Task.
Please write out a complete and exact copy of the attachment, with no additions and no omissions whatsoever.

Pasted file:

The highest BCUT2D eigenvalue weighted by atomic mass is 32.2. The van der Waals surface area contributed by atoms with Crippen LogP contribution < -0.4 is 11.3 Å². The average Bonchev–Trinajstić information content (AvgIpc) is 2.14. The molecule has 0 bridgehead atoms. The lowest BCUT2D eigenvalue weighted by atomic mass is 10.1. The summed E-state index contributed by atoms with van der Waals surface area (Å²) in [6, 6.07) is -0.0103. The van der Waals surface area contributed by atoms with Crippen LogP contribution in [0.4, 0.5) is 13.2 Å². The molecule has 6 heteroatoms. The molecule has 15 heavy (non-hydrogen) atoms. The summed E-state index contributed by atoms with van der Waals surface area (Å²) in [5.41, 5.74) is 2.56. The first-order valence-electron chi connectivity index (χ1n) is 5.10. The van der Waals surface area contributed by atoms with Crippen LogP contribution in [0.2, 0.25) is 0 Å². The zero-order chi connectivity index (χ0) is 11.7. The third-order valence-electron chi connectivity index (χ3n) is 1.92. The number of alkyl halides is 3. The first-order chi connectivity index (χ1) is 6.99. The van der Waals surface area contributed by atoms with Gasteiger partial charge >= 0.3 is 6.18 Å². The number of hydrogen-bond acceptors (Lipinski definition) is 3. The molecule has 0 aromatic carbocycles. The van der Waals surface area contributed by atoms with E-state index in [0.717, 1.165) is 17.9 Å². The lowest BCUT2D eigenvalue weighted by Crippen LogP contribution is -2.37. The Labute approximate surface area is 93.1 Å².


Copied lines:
The highest BCUT2D eigenvalue weighted by atomic mass is 32.2. The van der Waals surface area contributed by atoms with Crippen LogP contribution < -0.4 is 11.3 Å². The average Bonchev–Trinajstić information content (AvgIpc) is 2.14. The molecule has 0 bridgehead atoms. The lowest BCUT2D eigenvalue weighted by atomic mass is 10.1. The summed E-state index contributed by atoms with van der Waals surface area (Å²) in [6, 6.07) is -0.0103. The van der Waals surface area contributed by atoms with Crippen LogP contribution in [0.4, 0.5) is 13.2 Å². The molecule has 6 heteroatoms. The molecule has 15 heavy (non-hydrogen) atoms. The summed E-state index contributed by atoms with van der Waals surface area (Å²) in [5.41, 5.74) is 2.56. The first-order valence-electron chi connectivity index (χ1n) is 5.10. The van der Waals surface area contributed by atoms with Crippen LogP contribution in [0.2, 0.25) is 0 Å². The zero-order chi connectivity index (χ0) is 11.7. The third-order valence-electron chi connectivity index (χ3n) is 1.92. The number of alkyl halides is 3. The first-order chi connectivity index (χ1) is 6.99. The van der Waals surface area contributed by atoms with Gasteiger partial charge >= 0.3 is 6.18 Å². The number of hydrogen-bond acceptors (Lipinski definition) is 3. The molecule has 0 aromatic carbocycles. The van der Waals surface area contributed by atoms with E-state index in [0.717, 1.165) is 17.9 Å². The lowest BCUT2D eigenvalue weighted by Crippen LogP contribution is -2.37. The Labute approximate surface area is 93.1 Å².